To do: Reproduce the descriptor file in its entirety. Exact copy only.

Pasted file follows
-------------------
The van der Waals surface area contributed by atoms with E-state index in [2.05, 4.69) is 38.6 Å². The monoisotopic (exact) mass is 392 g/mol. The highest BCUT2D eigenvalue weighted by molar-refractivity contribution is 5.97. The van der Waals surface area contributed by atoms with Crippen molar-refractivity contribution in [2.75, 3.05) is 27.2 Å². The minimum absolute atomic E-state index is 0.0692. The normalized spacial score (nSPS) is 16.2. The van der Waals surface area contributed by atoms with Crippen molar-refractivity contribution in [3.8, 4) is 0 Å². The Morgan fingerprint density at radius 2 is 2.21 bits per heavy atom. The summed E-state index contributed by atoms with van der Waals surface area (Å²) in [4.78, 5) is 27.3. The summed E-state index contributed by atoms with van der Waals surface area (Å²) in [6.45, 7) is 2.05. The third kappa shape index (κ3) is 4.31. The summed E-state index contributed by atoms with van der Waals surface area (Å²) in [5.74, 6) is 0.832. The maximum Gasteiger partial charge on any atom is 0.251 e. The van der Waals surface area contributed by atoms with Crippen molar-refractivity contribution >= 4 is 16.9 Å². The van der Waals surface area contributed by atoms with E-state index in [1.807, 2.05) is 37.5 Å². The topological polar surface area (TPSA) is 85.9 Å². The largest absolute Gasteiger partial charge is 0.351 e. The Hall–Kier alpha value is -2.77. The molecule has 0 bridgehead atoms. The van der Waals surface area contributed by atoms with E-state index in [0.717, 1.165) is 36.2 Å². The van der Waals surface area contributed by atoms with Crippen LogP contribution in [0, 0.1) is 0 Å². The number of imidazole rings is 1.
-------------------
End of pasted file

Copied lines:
The van der Waals surface area contributed by atoms with E-state index in [2.05, 4.69) is 38.6 Å². The monoisotopic (exact) mass is 392 g/mol. The highest BCUT2D eigenvalue weighted by molar-refractivity contribution is 5.97. The van der Waals surface area contributed by atoms with Crippen molar-refractivity contribution in [2.75, 3.05) is 27.2 Å². The minimum absolute atomic E-state index is 0.0692. The normalized spacial score (nSPS) is 16.2. The van der Waals surface area contributed by atoms with Crippen molar-refractivity contribution in [3.8, 4) is 0 Å². The Morgan fingerprint density at radius 2 is 2.21 bits per heavy atom. The summed E-state index contributed by atoms with van der Waals surface area (Å²) in [4.78, 5) is 27.3. The summed E-state index contributed by atoms with van der Waals surface area (Å²) in [6.45, 7) is 2.05. The third kappa shape index (κ3) is 4.31. The summed E-state index contributed by atoms with van der Waals surface area (Å²) in [5.74, 6) is 0.832. The maximum Gasteiger partial charge on any atom is 0.251 e. The van der Waals surface area contributed by atoms with Crippen molar-refractivity contribution >= 4 is 16.9 Å². The van der Waals surface area contributed by atoms with E-state index in [1.807, 2.05) is 37.5 Å². The topological polar surface area (TPSA) is 85.9 Å². The largest absolute Gasteiger partial charge is 0.351 e. The Hall–Kier alpha value is -2.77. The molecule has 0 bridgehead atoms. The van der Waals surface area contributed by atoms with E-state index in [0.717, 1.165) is 36.2 Å². The van der Waals surface area contributed by atoms with Crippen LogP contribution in [0, 0.1) is 0 Å². The number of imidazole rings is 1.